- The first casualty of war is innocence.
- They’re back.
- Just when you thought it was safe to go back in the water…
- Having a wonderful time, wish I were here.
- The classic story about a boy and his mother.
- He’s out to prove he’s got nothing to prove.
- Fifty million people watching but no one saw a thing.
- They’re tobacco chewin’, gut chompin’, cannibal kinfolk from hell!
- Family isn’t a word. It’s a sentence.
- The mission is a man.
- On every street in every city, there’s a nobody who dreams of being a somebody.
- Oh yes, there will be blood.
- Great trilogies come in threes.
- The list is life.
- Love never dies.
- You’ll believe a man can fly.
- A romantic comedy. With zombies.
- Man is the warmest place to hide.
- This might hurt a little.
- See our family. And feel better about yours.
- Get a grip on yourself.
- This is Benjamin. He’s a little worried about his future.
- You don’t get to 500 million friends without making a few enemies.
- Daddy’s home, and he’s not very happy.
- The thing that won’t die, in the nightmare that won’t end.
- Love is in the hair.
- Does for rock and roll what ‘The Sound of Music’ did for hills.
- If at first you don’t succeed, lower your standards.
- This is the weekend they didn’t play golf.
- The first superhero… from New Jersey!
- On the air. Unaware.
- When he said I do, he never said what he did.
- The coast is toast.
- You’ll laugh. You’ll cry. You’ll hurl.
- A lively comedy about a guy who isn’t.
- Cocktails first. Questions later.
For almost 30 days now, we’ve been working to figure ourselves out. We even interviewed ourselves for the job of being ourselves. I’m thinking that, by now, we should have a pretty good idea of our strengths, our weaknesses, our motivation talents, abilities, assets, good qualities, knowledge, and our strengths.
Now the big question is, how do we tap into it. How do we use what we’ve learned to create true prosperity, happiness, interesting, and fulfilling lives? What can we do to give ourselves the hand-up, the boost, the help that we need to make the leap from writing and thinking into action and reality?
I thought it might be helpful to try the following exercise. If it seems familiar, that’s because I have adapted it from the Meet With Success spell we did during our Gypsy Magick Project. In this exercise we are going to ask ourselves, our deepest strongest selves for help. If you feel more comfortable asking your spirit guides, guardian angels, or higher power for help instead, that’s fine too.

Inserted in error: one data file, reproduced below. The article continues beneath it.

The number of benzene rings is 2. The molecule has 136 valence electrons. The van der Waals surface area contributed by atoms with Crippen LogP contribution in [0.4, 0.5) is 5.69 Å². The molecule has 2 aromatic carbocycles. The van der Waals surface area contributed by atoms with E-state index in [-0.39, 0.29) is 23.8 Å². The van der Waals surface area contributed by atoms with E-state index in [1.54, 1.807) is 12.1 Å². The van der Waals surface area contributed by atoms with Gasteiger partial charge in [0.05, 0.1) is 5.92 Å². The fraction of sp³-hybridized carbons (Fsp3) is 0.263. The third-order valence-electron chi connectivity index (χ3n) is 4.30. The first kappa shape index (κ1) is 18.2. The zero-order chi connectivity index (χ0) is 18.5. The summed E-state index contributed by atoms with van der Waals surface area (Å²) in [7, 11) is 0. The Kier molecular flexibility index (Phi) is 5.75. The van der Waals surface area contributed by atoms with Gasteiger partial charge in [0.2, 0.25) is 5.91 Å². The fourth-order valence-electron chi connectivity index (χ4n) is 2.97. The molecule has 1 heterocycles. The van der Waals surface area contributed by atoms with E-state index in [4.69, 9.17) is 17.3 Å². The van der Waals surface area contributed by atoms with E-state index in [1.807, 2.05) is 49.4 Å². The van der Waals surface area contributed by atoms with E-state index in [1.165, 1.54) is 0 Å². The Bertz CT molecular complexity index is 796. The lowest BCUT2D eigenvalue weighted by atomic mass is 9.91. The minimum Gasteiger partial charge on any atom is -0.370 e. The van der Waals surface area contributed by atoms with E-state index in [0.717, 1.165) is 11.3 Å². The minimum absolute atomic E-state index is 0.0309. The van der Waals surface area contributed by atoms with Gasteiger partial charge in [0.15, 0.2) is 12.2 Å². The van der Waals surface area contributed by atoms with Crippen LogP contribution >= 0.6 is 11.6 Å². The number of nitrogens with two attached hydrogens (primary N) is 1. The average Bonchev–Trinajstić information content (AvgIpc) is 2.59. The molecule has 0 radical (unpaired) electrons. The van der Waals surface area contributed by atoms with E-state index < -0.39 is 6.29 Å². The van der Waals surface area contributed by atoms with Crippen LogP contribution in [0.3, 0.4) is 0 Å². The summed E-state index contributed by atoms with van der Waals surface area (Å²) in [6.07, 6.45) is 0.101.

For this exercise, you will need to write down exactly what it is that you need. If you aren’t sure what is needed, write a brief statement of your view of what you’d like the end result to look like, followed by a “How do I get there from here?” or even, “Please I need help to get there from here.”
Keep in mind that this must be something that you truly do want. If any part of you wants to hang back, if you feel a twinge of fear, or the slightest resistance, go back and do a rewrite until it feels right.
You will need:
- A clear idea.
- A true desire for change.
- A mirror and a candle.
Write down your request for help. We talked about that already. If you are asking your guides, angels or higher power for help – make that part of your statement. For example: “I ask my guardian angels to please give me the… etc.” If you are planning to speak to your deep inner self, you might begin with, “I ask my deepest, strongest, truest self to please…”
Find a place that is quiet and private. Light the candle in front of a mirror. Sit at the mirror and stare into your own eyes in search of your deepest truest self. Imagine a circle of gold light around you for protection and a circle of blue or violet light around you for healing and transformation.
Repeat your Christian name (or names) twenty-one times. Then ask for the help you need. and repeat it twenty-one times. Blow out the candle and await success.
” …I think the self interview is the essence of creativity, asking yourself questions and trying to find answers.” ~Jim Morrison
I logged on to Facebook this morning, and this quote was at the top of my news feed. A memory from two years ago. Since this is exactly what we’ve been doing in this project – I decided to take the idea and run with it. I had this thought that it might be really interesting if we interviewed ourselves AS IF we were looking to hire someone to BE US.
Initially, I thought it would be a simple list of questions, but then I realized that we’d first need to write a “help wanted” advertisement, which we did in yesterday’s exercise. Now, today, we are interviewing our prospective selves, as if we were applying for the job opportunity we posted yesterday.
So, what questions would you ask someone who is interviewing to BE you in your life? Before I wrote my ad, I went on an online search for employment interview questions, and came up with a lot of generic stuff that bored me to death. After I wrote my ad, I could see how these questions could be answered with the parameters of the ad in mind.